A hidden, public internet asset that could get more kids online for learning

The Hechinger Report

This issue [the ‘homework gap’] constitutes a new civil right: the right to digital equity.”. In their defense, Mobile Beacon and Mobile Citizen point out that they do more than most to support digital inclusion. K-12 News achievement gap Investigations Rural schools Technology access

Will a new batch of licenses help rural students get online?

The Hechinger Report

Shawn Caine, who teaches technology at Panguitch High School in Garfield County, Utah, lets students who don’t have adequate home internet service get online in her classroom before and after school. Tom Rolfes, education IT manager for the Nebraska Information Technology Commission.

Best Practices with Mobile Tech: #adjunctchat Tuesday, July 15

Connecting 2 the World

Mobile Technology is here to stay. Many of us may try to resist integrating mobile technology into our classrooms. What are some ways in which mobile technology has changed the classroom? I often use my class time to send students out and observe while keeping in touch via mobile technology. Using technology in the classroom also helps the instructor to give instant feedback as students work in class. 1) Do you allow the use of mobile technology in your courses?

Are educational videos leaving low-income students behind?

The Hechinger Report

This research is important because children are watching more videos on tablets and smartphones, often while commuting in cars or on public transportation or waiting for an appointment. Related: Technology overuse may be the new digital divide.

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We must not shut low-income students out of computer sciences

The Hechinger Report

The baby holds her smartphone, clicking, and Maria asks what I’m working on as she sees me typing obsessively on my laptop. In our 21 st century digital economy, literacy is much more than a mastery of the English language. Idit Harel.

What’s Lost When Kids Are ‘Under-connected’ to the Internet?


Ownership of mobile devices has grown swiftly since the introduction of the smartphone and has created more opportunities to connect to the Internet. Technology and Learning in Lower-income Families, ” which was funded by the Bill & Melinda Gates Foundation.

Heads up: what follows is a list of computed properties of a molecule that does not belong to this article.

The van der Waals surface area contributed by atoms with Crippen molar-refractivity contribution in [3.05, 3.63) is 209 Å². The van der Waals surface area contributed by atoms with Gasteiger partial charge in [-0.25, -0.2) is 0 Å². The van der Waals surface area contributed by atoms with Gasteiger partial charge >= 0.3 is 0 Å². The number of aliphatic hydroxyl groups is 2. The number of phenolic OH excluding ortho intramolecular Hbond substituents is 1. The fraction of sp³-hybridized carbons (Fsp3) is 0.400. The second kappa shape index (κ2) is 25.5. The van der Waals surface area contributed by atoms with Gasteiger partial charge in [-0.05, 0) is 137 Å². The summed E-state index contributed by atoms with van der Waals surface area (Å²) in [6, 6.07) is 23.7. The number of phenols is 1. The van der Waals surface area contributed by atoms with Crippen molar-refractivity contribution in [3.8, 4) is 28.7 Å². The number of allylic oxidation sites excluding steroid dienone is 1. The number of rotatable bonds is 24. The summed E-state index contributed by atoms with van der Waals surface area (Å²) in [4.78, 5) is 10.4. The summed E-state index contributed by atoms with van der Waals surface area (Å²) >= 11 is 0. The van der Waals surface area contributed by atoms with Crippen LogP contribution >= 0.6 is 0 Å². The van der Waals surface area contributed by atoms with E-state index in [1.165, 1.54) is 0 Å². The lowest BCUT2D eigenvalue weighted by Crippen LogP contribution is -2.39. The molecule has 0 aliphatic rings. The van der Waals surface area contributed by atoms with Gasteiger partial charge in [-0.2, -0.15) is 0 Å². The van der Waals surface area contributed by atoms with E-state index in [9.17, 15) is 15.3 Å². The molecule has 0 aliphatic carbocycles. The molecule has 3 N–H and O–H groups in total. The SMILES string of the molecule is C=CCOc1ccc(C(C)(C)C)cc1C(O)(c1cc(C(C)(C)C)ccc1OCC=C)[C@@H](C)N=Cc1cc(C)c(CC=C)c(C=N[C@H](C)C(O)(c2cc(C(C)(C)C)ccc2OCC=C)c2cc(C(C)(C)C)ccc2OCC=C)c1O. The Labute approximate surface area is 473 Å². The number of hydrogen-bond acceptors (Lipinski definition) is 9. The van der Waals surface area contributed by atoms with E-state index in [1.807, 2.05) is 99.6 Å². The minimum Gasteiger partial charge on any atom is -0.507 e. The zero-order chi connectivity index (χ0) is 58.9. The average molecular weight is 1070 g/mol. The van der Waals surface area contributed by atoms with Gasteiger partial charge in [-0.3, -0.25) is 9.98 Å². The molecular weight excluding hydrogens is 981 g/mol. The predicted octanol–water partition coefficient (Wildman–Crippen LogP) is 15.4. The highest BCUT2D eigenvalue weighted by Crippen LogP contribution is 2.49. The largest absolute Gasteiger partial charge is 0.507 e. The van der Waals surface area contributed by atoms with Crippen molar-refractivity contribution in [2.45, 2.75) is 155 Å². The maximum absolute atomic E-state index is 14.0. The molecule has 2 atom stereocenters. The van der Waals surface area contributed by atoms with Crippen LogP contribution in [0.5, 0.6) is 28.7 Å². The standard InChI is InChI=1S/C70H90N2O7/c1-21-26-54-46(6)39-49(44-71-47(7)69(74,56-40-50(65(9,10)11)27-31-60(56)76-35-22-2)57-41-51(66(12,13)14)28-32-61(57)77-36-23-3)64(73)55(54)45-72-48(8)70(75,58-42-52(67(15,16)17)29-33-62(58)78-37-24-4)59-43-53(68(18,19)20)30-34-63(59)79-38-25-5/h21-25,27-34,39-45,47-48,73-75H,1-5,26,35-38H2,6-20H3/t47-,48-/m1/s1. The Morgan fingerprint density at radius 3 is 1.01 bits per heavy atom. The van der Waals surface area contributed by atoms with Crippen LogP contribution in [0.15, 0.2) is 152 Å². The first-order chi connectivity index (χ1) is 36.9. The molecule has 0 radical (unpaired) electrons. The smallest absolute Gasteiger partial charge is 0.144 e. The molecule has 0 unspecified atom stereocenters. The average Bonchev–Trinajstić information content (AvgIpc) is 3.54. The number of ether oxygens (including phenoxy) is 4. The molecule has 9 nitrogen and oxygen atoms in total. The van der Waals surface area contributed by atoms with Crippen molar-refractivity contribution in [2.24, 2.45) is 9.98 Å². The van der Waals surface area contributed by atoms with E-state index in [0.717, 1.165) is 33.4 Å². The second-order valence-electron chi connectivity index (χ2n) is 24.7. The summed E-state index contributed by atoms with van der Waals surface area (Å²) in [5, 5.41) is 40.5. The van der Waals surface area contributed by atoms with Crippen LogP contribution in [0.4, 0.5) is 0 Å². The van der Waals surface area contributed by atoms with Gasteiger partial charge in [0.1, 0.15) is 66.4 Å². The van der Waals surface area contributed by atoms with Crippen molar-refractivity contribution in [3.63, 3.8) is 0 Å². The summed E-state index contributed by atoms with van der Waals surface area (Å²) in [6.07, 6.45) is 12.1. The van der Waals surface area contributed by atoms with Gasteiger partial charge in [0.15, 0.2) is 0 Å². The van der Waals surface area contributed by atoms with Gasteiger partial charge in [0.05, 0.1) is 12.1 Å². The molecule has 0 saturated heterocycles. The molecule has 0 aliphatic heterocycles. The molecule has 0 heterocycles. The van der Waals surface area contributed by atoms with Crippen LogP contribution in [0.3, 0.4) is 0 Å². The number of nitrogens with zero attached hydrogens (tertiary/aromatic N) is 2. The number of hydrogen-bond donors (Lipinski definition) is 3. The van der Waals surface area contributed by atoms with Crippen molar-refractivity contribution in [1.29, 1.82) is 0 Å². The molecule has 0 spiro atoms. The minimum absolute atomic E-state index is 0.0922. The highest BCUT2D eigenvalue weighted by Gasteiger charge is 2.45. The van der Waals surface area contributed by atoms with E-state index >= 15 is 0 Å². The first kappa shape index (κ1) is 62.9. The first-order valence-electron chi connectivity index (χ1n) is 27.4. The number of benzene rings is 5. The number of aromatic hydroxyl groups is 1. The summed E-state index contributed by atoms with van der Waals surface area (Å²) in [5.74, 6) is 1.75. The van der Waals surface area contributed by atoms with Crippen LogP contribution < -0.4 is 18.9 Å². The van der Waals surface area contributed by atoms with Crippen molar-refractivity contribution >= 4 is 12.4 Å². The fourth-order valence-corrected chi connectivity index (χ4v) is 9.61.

HOT QR Codes in the Classroom & Library

The Daring Librarian

The code allows you to use your smartphone to scan the image, being lead to an exclusive 40-second sexy commercial - "It’s often difficult to measure engagement with billboards, and QR codes help advertisers better measure their impact." QR Codes are popping up everywhere!

A Thinking Person’s Guide to EdTech News (2017 Week 12 Edition)

Doug Levin

I think a lot about the future of technology and its potential impacts on students and the K-12 education system (intended and unintended). While not every piece speaks directly to K-12 education issues at present, they all speak to the wider milieu from which our conceptions of public education and consumer technology are derived. The Washington Post → The scope of facial recognition technology is massive and unregulated.

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A Thinking Person’s Guide to EdTech News (2017 Week 12 Edition)

Doug Levin

I think a lot about the future of technology and its potential impacts on students and the K-12 education system (intended and unintended). While not every piece speaks directly to K-12 education issues at present, they all speak to the wider milieu from which our conceptions of public education and consumer technology are derived. The Washington Post → The scope of facial recognition technology is massive and unregulated.